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These Factors Helping Gold Hold Up Near Bottom Of Range

Kitco News

(Kitco News) - Gold prices are near the bottom end of their two-month-old trading range, but analysts say the precious metal does have a number of factors preventing a further breakdown through chart support, at least for now.

This includes uncertainty about how quickly Congress will reconcile differing versions of U.S. tax reform, the impact of this upon the federal deficit, along with ongoing geopolitical and political issues.

As of 8:52 a.m. EST, Comex February gold was down $1.80 to $1,275.90 an ounce. The contract bottomed at $1,275.20, after holding around the $1,273-$1,274 area for the last three trading days in a row.

Pressure on the metal Monday was the result of a stronger U.S. dollar and equities after weekend passage by the Senate of perceived business-friendly tax changes, analysts said. They also cited continued expectations for a hike in U.S. interest rates when the Federal Open Market Committee meets next week, given mostly favorable U.S. economic data lately.

But analysts also see factors limiting any further potential gold downside.

“Going forward, there are still some uncertainties that still are providing support for gold,” said Sean Lusk, director of commercial hedging with Walsh Trading. “The U.S. Senate’s and House of Representatives’ separate forms of the tax bill still must be reconciled. Uncertainty over whether this can be done in a timely manner and tensions over North Korean missile tests continue to give gold underlying support, in my view.

“Also continuing concerns over an investigation into former U.S. National Security Adviser Michael Flynn’s contact with Russia’s U.S. ambassador during Trump’s election campaign have been a bullish undercurrent in the market.”

TD Securities, in a weekly commodities report, also suggested there may be “plenty of obstacles ahead” for proposed U.S. tax cuts that have so far have lifted stocks while hurting gold.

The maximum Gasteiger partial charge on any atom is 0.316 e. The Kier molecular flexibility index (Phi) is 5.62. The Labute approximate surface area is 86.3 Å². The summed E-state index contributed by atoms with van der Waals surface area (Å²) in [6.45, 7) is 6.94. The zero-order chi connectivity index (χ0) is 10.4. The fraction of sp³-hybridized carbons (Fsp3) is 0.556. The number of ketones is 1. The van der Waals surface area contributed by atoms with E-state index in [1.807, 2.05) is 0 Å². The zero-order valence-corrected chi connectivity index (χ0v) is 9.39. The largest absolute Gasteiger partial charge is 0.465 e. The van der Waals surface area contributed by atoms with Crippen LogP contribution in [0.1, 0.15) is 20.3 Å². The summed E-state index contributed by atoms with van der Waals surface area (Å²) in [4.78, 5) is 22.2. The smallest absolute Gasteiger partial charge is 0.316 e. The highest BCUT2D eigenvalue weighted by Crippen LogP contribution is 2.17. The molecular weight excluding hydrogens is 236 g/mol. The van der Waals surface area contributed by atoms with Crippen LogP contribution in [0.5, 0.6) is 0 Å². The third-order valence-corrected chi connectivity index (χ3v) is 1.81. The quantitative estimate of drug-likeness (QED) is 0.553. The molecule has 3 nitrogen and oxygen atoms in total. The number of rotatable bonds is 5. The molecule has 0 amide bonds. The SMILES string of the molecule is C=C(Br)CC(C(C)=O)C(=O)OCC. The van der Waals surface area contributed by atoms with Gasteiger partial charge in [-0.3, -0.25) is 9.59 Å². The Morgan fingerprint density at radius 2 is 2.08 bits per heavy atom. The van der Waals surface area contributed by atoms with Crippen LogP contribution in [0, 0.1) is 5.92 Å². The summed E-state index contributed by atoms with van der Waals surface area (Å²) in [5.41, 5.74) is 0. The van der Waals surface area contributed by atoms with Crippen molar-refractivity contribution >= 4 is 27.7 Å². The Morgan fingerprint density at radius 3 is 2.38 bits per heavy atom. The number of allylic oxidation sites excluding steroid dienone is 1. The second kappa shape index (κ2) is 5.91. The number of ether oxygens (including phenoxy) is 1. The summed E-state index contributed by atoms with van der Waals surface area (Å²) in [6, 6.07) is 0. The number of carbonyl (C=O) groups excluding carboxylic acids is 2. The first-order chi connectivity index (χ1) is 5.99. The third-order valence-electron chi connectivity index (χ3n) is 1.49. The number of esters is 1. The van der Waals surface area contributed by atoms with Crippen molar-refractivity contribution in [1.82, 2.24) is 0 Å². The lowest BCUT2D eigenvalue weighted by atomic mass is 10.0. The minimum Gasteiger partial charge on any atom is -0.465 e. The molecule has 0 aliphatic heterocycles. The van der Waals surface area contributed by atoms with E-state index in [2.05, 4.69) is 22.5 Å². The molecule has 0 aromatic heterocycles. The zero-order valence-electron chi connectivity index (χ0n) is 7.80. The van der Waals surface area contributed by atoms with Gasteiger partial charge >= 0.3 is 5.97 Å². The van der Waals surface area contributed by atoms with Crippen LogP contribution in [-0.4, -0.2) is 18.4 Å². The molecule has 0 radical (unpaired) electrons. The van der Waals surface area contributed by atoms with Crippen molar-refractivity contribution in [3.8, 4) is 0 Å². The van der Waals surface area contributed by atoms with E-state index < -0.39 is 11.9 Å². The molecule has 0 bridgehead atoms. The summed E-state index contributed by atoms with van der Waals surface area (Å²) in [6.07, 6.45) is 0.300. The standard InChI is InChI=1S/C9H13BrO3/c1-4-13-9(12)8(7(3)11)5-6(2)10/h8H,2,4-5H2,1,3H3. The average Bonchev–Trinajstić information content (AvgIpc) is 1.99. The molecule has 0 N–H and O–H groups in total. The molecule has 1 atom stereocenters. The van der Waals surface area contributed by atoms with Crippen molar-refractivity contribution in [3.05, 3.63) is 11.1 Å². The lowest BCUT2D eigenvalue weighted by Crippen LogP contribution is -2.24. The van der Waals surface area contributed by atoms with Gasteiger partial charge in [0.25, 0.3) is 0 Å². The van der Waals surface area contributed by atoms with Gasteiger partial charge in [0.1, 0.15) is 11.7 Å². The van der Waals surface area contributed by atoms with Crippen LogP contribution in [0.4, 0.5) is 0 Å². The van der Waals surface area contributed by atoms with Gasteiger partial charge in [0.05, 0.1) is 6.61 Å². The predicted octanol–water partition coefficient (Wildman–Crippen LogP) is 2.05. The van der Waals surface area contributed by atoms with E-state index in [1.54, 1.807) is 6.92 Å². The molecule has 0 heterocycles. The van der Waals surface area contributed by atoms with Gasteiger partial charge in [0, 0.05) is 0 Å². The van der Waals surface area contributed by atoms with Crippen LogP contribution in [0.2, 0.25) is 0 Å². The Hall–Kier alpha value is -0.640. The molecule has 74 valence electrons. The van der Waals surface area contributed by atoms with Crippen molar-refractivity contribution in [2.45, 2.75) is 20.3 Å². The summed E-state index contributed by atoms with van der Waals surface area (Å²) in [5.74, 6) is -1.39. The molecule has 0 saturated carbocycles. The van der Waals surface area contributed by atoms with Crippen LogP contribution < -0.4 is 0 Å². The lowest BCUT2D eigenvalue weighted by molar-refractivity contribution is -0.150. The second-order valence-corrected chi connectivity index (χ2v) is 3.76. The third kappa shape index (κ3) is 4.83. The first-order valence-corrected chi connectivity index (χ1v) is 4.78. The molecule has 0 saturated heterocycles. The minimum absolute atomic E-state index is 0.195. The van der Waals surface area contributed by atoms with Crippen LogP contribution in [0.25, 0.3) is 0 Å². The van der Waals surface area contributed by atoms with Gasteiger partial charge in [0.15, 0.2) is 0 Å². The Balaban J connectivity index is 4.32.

“With that said, it is doubtful the reconciliation will be without some bumps in the road, and for that reason we don't expect a mass exodus from gold, and we should continue to remain range bound in the near term,” TDS said. “Furthermore, slightly dovish comments from incoming Fed Chair [Jerome] Powell on the labor market suggest he may not raise rates as quickly as anticipated, while other geopolitical tensions such as the Russia investigation, Brexit and North Korea should also support prices.”

Jonathan Butler, precious-metals strategist with Mitsubishi, suggested the likelihood of Congress eventually passing tax reform may continue to underpin stocks and thus pressure gold in the short term, yet he also anticipates some investors will be moving into the metal due to rising budget deficits and the U.S. debt-ceiling issue.

“If the new tax bill ends up inflating the already enormous U.S. federal deficit, it may lead to some safe-haven hedging in gold,” Butler said. “As the end of the year approaches, a possible area of support for gold may come from the expiry of the current U.S. government funding bill on 8th December – if it is not replaced, this could lead to a government shutdown, which damaged the dollar and led to safe-haven buying of bullion when it occurred in 2013.

“Failure to reach agreements on raising the U.S. debt ceiling early in the New Year could provide further support, though the chance of this is now lessened by the fact that the debt ceiling may be used as a bargaining chip in the current tax-reform debate.”

Disclaimer: The views expressed in this article are those of the author and may not reflect those of Kitco Metals Inc. The author has made every effort to ensure accuracy of information provided; however, neither Kitco Metals Inc. nor the author can guarantee such accuracy. This article is strictly for informational purposes only. It is not a solicitation to make any exchange in commodities, securities or other financial instruments. Kitco Metals Inc. and the author of this article do not accept culpability for losses and/ or damages arising from the use of this publication.
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